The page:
Auctions and Brokerage
Coachwork by Scaglietti
Sture Nottorp, Göteborg, Sweden (acquired new in 1966)Fehn AB, Göteborg, Sweden (acquired in May 1969)Sven Andersson, Sweden (acquired in November 1969)Per Ingvar Brandström International Consulting, Stockholm, Sweden (acquired in 1970)Gert Ove Johansson, Olofström I Blekinge, Sweden (acquired in 1994)Bert Welander, US (acquired in 1994)Private Collector, Japan (acquired in 1997)Charles Arnott, Maryland (acquired in 2007)Paul “Barney” Hallingby, Sharon, Connecticut (acquired by 2009)Jeffrey Mamorsky, New York, New York (acquired in 2013)Current Owner (acquired in 2014)
Sports Car Show at the Fairgrounds, Göteborg, Sweden, 1966Copperstate 1000, Arizona, 2013Greenwich Concours d’Elegance, Connecticut, 2013FCA National Meeting, California, 2015 (Platinum and Coppa Bella Macchina Awards)Concorso Ferrari, California, 2016 (Platinum Award)Pebble Beach Concours d’Elegance®, 2016Petersen Automotive Museum, Los Angeles, California, 2016Cavallino Classic, Florida, 2017 (Ferrari Classiche Cup)
Introduced at the 1965 Paris salon, the long-nose version of 275 GTB continued Ferrari’s tradition of offering competition options intended for racing customers, including six Weber carburetors rather than three, and lightweight aluminum alloy coachwork. Of the 205 long-nose GTB examples built, only 77 cars were bodied in alloy. The 275 GTB Long Nose Alloy now holds a special significance with marque collectors as the most exotic and powerful iteration of the two-cam berlinetta.
Benefiting from an exhaustive restoration to award-winning standards, as well as a unique factory specification, this 275 GTB, chassis 08011, is a particularly noteworthy example. Not only was this car fitted with lightweight alloy coachwork, it was factory equipped with the rare and desirable six Weber carburetor intake arrangement, as well as high-lift 10 mm camshafts for improved performance. The research on file of model expert and Ferrari collector Dyke Ridgley suggests that just 33 long-nose GTB examples were equipped with the ultimate combination of alloy coachwork and six carburetors. Specified with instruments in kilometers, the powerful 275 was finished in Blu Notte (Night Blue) paint over an interior of Rosso (Red) Vaumol leather with gray carpeting; according to the research of marque historian Marcel Massini, 08011 is the only 275 GTB finished from new in this striking color scheme.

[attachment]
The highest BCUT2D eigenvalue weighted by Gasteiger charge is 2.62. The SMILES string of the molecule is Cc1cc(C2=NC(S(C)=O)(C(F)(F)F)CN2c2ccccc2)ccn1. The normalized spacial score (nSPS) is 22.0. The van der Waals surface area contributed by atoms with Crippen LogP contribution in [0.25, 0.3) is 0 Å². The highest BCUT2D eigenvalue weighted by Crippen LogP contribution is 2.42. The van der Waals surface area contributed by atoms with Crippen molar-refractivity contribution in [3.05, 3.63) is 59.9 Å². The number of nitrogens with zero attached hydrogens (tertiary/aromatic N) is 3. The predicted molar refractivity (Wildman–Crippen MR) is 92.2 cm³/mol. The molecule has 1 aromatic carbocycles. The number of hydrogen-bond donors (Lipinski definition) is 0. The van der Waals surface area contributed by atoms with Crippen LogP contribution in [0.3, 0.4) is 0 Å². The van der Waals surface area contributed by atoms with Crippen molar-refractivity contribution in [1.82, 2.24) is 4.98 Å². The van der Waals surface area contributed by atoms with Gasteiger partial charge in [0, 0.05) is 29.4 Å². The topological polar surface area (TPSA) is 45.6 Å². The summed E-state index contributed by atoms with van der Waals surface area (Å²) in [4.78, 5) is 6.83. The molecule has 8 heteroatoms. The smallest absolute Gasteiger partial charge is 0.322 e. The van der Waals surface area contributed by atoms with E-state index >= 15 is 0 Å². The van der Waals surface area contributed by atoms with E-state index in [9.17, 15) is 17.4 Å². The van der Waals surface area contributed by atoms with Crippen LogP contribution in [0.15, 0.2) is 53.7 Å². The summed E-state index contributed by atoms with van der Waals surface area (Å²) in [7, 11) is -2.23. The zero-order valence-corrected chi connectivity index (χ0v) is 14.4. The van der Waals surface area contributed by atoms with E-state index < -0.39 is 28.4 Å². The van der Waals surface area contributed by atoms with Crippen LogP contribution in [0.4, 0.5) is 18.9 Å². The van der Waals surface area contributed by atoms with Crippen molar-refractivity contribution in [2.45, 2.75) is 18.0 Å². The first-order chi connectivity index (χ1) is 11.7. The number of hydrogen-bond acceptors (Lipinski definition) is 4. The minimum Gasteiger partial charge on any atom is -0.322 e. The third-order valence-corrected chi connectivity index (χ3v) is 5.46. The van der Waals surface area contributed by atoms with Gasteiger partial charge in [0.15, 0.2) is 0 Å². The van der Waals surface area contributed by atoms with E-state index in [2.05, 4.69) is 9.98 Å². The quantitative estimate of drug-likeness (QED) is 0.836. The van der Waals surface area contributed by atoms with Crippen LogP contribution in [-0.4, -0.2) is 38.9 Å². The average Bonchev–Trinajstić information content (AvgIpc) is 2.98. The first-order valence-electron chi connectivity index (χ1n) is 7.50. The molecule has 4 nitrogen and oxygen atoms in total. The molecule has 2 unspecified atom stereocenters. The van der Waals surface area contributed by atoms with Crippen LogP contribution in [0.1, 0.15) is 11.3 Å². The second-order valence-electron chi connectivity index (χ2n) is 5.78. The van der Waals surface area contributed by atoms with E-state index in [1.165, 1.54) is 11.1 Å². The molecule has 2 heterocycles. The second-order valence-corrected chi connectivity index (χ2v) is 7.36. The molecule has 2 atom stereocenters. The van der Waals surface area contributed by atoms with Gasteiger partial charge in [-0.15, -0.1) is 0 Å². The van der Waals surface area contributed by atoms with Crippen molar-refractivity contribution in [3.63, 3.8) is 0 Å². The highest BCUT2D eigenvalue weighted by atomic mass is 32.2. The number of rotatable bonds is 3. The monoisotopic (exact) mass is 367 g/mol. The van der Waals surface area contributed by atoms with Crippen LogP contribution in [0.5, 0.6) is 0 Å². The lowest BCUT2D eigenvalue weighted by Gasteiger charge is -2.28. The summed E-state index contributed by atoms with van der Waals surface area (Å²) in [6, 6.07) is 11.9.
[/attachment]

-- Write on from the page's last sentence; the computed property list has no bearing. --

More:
The 275 was distributed to a Ferrari dealership in Örebro, Sweden, and sold in early May to Sture Nottorp, a well-known rally driver from Göteberg who also campaigned a Ferrari 410 Sport and a 250 GT Tour de France Berlinetta (which also is offered at Gooding & Company’s 2019 Pebble Beach Auctions as Lot 17). Later that year, Nottorp displayed the 275 at a sports car show at the local fairgrounds, and because he suffered from night blindness, he modified the nose by adding four additional headlights into the grill opening, and two square fog lamps in place of the front bumperettes.
In May 1969, the Ferrari was acquired by Fehn AB of Göteberg and repainted in blue metallic before being sold in November to a Swedish dealer, Sven Andersson. In 1970, the GTB was acquired by Per Ingvar Brandström International Consulting in Stockholm, and three years later the berlinetta suffered a minor interior fire, prompting the owner to send the car to Carrozzeria Scaglietti for repairs. The opportunity was taken to restore the nose to the original factory configuration, and the exterior was repainted metallic green.
Little is known about the Ferrari’s next period, though it continued to reside in Sweden, where it was re-registered in 1993. A year later, the car was confiscated by the Swedish government over a tax lien, and it was subsequently sold to Gert Ove Johansson, a motorbike dealer residing in Olofström I Blekinge. By the end of 1994, the GTB was acquired by Bert Welander and exported to the US, ending almost three decades of uninterrupted Swedish-based ownership.